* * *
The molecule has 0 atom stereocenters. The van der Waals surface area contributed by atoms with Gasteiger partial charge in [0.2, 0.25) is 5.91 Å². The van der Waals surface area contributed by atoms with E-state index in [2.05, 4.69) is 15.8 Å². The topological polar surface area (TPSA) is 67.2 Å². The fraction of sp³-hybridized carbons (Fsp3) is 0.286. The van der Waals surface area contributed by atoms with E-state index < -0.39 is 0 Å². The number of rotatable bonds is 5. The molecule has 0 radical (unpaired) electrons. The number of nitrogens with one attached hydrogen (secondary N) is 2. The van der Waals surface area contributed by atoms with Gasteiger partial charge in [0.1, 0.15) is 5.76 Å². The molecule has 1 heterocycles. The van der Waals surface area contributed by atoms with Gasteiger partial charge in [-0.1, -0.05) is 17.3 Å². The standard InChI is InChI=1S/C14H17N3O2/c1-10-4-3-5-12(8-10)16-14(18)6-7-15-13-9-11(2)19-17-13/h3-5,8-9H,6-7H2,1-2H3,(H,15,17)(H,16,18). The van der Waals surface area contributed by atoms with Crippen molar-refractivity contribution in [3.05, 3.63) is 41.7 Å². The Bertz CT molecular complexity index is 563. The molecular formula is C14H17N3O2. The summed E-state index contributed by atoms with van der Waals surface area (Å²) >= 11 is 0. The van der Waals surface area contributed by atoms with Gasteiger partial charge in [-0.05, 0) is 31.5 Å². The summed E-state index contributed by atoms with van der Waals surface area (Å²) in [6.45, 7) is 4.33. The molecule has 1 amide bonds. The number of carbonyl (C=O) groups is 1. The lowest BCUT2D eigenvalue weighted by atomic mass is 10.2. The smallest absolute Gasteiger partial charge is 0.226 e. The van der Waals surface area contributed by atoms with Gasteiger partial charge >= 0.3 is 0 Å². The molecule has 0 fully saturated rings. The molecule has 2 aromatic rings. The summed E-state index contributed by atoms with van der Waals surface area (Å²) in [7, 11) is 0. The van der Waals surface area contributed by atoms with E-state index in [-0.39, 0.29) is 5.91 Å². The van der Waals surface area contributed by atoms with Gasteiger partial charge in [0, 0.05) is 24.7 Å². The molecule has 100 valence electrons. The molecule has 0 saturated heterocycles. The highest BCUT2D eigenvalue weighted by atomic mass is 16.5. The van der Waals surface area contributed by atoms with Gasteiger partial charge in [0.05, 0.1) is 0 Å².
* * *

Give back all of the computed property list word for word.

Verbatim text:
The molecule has 0 atom stereocenters. The van der Waals surface area contributed by atoms with Gasteiger partial charge in [0.2, 0.25) is 5.91 Å². The van der Waals surface area contributed by atoms with E-state index in [2.05, 4.69) is 15.8 Å². The topological polar surface area (TPSA) is 67.2 Å². The fraction of sp³-hybridized carbons (Fsp3) is 0.286. The van der Waals surface area contributed by atoms with E-state index < -0.39 is 0 Å². The number of rotatable bonds is 5. The molecule has 0 radical (unpaired) electrons. The number of nitrogens with one attached hydrogen (secondary N) is 2. The van der Waals surface area contributed by atoms with Gasteiger partial charge in [0.1, 0.15) is 5.76 Å². The molecule has 1 heterocycles. The van der Waals surface area contributed by atoms with Gasteiger partial charge in [-0.1, -0.05) is 17.3 Å². The standard InChI is InChI=1S/C14H17N3O2/c1-10-4-3-5-12(8-10)16-14(18)6-7-15-13-9-11(2)19-17-13/h3-5,8-9H,6-7H2,1-2H3,(H,15,17)(H,16,18). The van der Waals surface area contributed by atoms with Crippen molar-refractivity contribution in [3.05, 3.63) is 41.7 Å². The Bertz CT molecular complexity index is 563. The molecular formula is C14H17N3O2. The summed E-state index contributed by atoms with van der Waals surface area (Å²) >= 11 is 0. The van der Waals surface area contributed by atoms with Gasteiger partial charge in [-0.05, 0) is 31.5 Å². The summed E-state index contributed by atoms with van der Waals surface area (Å²) in [6.45, 7) is 4.33. The molecule has 1 amide bonds. The number of carbonyl (C=O) groups is 1. The lowest BCUT2D eigenvalue weighted by atomic mass is 10.2. The smallest absolute Gasteiger partial charge is 0.226 e. The van der Waals surface area contributed by atoms with Gasteiger partial charge >= 0.3 is 0 Å². The molecule has 0 fully saturated rings. The molecule has 2 aromatic rings. The summed E-state index contributed by atoms with van der Waals surface area (Å²) in [7, 11) is 0. The van der Waals surface area contributed by atoms with E-state index in [-0.39, 0.29) is 5.91 Å². The van der Waals surface area contributed by atoms with Gasteiger partial charge in [0, 0.05) is 24.7 Å². The molecule has 100 valence electrons. The molecule has 0 saturated heterocycles. The highest BCUT2D eigenvalue weighted by atomic mass is 16.5. The van der Waals surface area contributed by atoms with Gasteiger partial charge in [0.05, 0.1) is 0 Å².